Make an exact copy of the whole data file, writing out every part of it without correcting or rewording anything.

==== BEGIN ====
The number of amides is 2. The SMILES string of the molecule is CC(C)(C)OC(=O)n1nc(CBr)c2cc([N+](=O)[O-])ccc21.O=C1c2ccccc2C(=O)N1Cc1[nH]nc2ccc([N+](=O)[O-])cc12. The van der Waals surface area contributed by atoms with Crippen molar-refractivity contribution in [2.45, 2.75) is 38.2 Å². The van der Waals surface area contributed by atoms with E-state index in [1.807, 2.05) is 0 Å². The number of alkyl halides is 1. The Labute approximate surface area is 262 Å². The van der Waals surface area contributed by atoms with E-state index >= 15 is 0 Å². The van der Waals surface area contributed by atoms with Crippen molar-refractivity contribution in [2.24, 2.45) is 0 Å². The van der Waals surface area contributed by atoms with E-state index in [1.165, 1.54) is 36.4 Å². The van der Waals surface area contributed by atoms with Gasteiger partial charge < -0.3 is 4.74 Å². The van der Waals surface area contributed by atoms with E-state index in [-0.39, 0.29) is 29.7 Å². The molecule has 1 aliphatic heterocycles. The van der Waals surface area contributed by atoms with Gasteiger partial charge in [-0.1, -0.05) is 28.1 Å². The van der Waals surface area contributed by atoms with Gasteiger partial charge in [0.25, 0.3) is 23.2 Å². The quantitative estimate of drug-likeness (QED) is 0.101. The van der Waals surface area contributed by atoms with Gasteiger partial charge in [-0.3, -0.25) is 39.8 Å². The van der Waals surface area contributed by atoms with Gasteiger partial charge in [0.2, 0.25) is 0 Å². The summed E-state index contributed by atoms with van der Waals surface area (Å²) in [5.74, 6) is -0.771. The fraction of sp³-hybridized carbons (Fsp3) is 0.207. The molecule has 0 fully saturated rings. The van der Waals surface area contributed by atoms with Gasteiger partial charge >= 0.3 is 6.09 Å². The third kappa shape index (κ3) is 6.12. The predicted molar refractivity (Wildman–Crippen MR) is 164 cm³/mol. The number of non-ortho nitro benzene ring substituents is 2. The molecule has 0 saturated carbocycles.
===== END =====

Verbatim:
The number of amides is 2. The SMILES string of the molecule is CC(C)(C)OC(=O)n1nc(CBr)c2cc([N+](=O)[O-])ccc21.O=C1c2ccccc2C(=O)N1Cc1[nH]nc2ccc([N+](=O)[O-])cc12. The van der Waals surface area contributed by atoms with Crippen molar-refractivity contribution in [2.45, 2.75) is 38.2 Å². The van der Waals surface area contributed by atoms with E-state index in [1.807, 2.05) is 0 Å². The number of alkyl halides is 1. The Labute approximate surface area is 262 Å². The van der Waals surface area contributed by atoms with E-state index >= 15 is 0 Å². The van der Waals surface area contributed by atoms with Crippen molar-refractivity contribution in [2.24, 2.45) is 0 Å². The van der Waals surface area contributed by atoms with E-state index in [1.165, 1.54) is 36.4 Å². The van der Waals surface area contributed by atoms with Gasteiger partial charge < -0.3 is 4.74 Å². The van der Waals surface area contributed by atoms with E-state index in [-0.39, 0.29) is 29.7 Å². The molecule has 1 aliphatic heterocycles. The van der Waals surface area contributed by atoms with Gasteiger partial charge in [-0.1, -0.05) is 28.1 Å². The van der Waals surface area contributed by atoms with Gasteiger partial charge in [0.25, 0.3) is 23.2 Å². The quantitative estimate of drug-likeness (QED) is 0.101. The van der Waals surface area contributed by atoms with Gasteiger partial charge in [-0.3, -0.25) is 39.8 Å². The van der Waals surface area contributed by atoms with Gasteiger partial charge in [0.2, 0.25) is 0 Å². The summed E-state index contributed by atoms with van der Waals surface area (Å²) in [5.74, 6) is -0.771. The fraction of sp³-hybridized carbons (Fsp3) is 0.207. The molecule has 0 fully saturated rings. The van der Waals surface area contributed by atoms with Gasteiger partial charge >= 0.3 is 6.09 Å². The third kappa shape index (κ3) is 6.12. The predicted molar refractivity (Wildman–Crippen MR) is 164 cm³/mol. The number of non-ortho nitro benzene ring substituents is 2. The molecule has 0 saturated carbocycles.